W3C home > Mailing lists > Public > public-rdf-wg@w3.org > November 2011

Character escapes in prefix names

From: Andy Seaborne <andy.seaborne@epimorphics.com>
Date: Fri, 25 Nov 2011 10:55:46 +0000
Message-ID: <4ECF7432.20104@epimorphics.com>
To: RDF-WG <public-rdf-wg@w3.org>
1/ If we want to have extra characters in prefixed names
(extra characters means ones not allowed by the current syntax for 
PN_LOCAL)
then it seems better to use the character escape mechanism.

Character escapes turn off the meaning of character in that context 
(e.g. turning " into a char in the string, not the delimiter).  The 
current meaning of these characters is to end the prefixed name.

Using character escapes is also (vaguely) readable.

     og:audio\:title
     dbpedia:\%C3\%89ire
     db:employee.id\=123
     kinase:Cyclin_D\/Cdk4

A possible set is:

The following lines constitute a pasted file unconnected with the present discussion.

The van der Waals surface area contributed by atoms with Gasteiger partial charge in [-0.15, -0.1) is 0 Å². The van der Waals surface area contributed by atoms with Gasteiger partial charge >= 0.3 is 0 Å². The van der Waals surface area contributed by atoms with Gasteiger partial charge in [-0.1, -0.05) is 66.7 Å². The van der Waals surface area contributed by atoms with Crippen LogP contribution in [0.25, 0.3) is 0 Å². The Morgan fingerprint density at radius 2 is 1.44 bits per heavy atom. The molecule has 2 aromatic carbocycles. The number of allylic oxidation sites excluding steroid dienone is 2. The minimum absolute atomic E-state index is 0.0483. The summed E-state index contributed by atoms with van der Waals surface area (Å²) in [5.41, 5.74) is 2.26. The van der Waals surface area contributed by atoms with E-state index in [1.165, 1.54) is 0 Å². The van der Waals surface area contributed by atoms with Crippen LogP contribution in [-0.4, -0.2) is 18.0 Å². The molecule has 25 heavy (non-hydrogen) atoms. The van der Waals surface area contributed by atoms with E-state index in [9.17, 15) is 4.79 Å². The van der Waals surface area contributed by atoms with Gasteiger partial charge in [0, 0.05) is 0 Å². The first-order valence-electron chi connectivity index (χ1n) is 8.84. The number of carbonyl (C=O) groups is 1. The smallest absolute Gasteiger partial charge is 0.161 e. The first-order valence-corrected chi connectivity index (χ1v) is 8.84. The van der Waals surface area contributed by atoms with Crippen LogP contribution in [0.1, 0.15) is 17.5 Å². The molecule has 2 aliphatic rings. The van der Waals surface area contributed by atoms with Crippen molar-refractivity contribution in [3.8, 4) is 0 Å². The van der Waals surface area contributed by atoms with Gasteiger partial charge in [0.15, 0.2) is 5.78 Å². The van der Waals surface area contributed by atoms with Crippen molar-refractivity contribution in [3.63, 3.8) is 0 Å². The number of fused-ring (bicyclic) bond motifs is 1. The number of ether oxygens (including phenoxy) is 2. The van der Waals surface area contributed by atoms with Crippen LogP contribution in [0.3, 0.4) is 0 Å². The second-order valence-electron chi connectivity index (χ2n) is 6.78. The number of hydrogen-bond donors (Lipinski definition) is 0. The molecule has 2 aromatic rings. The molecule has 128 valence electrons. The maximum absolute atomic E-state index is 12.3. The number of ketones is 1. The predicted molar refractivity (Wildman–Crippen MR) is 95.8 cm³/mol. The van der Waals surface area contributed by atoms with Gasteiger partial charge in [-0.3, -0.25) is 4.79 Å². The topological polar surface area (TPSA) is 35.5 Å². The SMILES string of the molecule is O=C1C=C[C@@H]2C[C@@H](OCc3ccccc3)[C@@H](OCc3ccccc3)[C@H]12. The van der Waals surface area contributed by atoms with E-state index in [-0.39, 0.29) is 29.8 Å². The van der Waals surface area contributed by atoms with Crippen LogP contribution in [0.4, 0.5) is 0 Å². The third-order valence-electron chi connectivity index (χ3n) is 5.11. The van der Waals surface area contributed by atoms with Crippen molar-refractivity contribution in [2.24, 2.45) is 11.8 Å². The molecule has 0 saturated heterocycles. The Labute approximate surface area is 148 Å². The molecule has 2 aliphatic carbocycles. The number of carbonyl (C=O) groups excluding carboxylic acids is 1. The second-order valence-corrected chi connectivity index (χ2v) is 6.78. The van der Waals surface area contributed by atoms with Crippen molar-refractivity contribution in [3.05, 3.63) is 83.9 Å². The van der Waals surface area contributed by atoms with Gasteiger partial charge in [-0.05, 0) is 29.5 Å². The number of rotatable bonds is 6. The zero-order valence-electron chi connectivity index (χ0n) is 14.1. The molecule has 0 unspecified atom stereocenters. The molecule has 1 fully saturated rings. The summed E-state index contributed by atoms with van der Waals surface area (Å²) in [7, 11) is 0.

~.-!$&'()*+,;=:/?#@%

 From RFC 3986

A/ unreserved extras which have positional restrictions (leading "-" and 
trailing ".")  ~.-

B/ sub-delims   !$&'()*+,;=

C/ gen-delims without []   :/?#@

D/ %

The prefixed name is still required to be a valid IRI.

(I haven't gone though all these chars in detail but they are legal IRI 
chars and not ones marked "unwise", I think)

2/ Variant: Adding %XX as a token rule (so the parser will check it's 
two hex digits), otherwise have \% in the character escapes as above.


3/ Variant: One that we haven't discussed much is #, which is sometimes 
mentioned as a nuisance.  Unescaped # is also possible without major 
risk of breaking things.  You'd have to write a comment, with no 
immediately proceeding whitespace in the middle of a "triples" block.  I 
don't recall ever seeing such a thing.

	Andy
Received on Friday, 25 November 2011 10:56:26 GMT

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